7. How often during the last year have you had a feeling of guilt or remorse [for your behavior or for drinking itself) after drinking? 0 (never)/ 1 (less than monthly)/ 2 (monthly)/ 3 (weekly)/ 4 (daily or almost daily)
8. How often during the last year have you been unable to remember what happened the night before because you had been drinking? 0 (never)/ 1 (less than monthly)/ 2 (monthly)/ 3 (weekly)/ 4 (daily or almost daily)
9. Have you or someone else been injured [intentional or not, self-inflicted or from another] as a result of your drinking [and/or while drinking]? 0 (never)/ (no score of “1″ -skip to score two)/2 (yes, but not in the last year)/ (no score of “3″- skip to score 4)/ 4 (yes, during the last year)
10. Has a relative, doctor or other health worker been concerned about your drinking or suggested you cut down? 0 (never)/ (no score of “1″ -skip to score two)/2 (yes, but not in the last year)/ (no score of “3″- skip to score 4)/ 4 (yes, during the last year)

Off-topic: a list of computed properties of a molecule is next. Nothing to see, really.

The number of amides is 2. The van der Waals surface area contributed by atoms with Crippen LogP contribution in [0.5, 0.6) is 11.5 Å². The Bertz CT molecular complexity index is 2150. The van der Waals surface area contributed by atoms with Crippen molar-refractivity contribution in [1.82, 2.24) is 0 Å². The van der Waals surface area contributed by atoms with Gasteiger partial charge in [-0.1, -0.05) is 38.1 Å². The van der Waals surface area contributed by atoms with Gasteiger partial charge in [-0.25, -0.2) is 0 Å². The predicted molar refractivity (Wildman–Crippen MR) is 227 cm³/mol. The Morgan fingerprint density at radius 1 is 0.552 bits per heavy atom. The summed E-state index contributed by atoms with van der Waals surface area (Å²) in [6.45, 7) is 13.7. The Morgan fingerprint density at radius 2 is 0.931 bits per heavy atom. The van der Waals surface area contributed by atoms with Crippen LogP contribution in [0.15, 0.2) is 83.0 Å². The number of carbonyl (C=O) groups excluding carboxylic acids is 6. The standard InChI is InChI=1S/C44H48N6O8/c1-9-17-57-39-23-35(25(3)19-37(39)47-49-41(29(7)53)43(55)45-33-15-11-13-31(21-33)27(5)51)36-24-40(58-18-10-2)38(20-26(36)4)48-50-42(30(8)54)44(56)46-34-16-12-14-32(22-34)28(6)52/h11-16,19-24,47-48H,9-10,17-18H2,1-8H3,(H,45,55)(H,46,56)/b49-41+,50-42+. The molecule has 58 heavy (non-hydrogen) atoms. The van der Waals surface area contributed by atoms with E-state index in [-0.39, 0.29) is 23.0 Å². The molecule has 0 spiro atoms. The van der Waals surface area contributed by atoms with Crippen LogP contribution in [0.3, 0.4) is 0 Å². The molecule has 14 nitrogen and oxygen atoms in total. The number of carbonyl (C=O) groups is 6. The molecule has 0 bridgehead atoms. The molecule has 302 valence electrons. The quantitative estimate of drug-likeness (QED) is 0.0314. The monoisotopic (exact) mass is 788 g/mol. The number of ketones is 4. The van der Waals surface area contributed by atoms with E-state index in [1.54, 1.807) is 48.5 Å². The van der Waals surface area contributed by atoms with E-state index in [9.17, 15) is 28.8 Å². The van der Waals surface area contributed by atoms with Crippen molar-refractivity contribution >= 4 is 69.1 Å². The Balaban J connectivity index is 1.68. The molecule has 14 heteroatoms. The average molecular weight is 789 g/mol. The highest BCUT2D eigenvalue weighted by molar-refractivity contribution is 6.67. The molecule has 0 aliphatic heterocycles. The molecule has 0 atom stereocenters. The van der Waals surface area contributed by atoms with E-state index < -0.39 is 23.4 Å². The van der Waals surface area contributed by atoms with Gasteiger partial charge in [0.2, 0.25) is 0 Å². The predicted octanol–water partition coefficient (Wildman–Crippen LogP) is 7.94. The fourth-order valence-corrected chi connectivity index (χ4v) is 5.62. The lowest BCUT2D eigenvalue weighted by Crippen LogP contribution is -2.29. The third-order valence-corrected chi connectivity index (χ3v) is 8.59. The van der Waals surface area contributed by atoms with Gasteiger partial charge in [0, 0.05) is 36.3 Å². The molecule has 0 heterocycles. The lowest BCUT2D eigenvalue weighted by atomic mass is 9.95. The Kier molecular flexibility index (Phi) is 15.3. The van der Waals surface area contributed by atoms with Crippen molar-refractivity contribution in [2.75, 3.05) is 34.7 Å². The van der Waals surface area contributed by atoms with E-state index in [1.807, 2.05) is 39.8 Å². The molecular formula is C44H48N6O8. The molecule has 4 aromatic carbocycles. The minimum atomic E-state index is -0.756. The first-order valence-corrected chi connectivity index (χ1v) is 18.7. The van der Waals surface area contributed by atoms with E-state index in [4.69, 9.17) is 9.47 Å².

Add up the numbers for the ten questions to get your score. A score of 8 or more indicates possible problem drinking and the need for a more thorough assessment. If your score indicates the need for an assessment, you should consult a qualified health provider to discuss your drinking and the possible treatments that are available to you. If your total score is less than eight but more than four, it would be advisable to consider how you are using alcohol, and ask someone close to you if they believe you are a problem drinker. If your score is less than four, you are probably using alcohol responsibly, and can simply be mindful of any changes in your use or in the results of your drinking.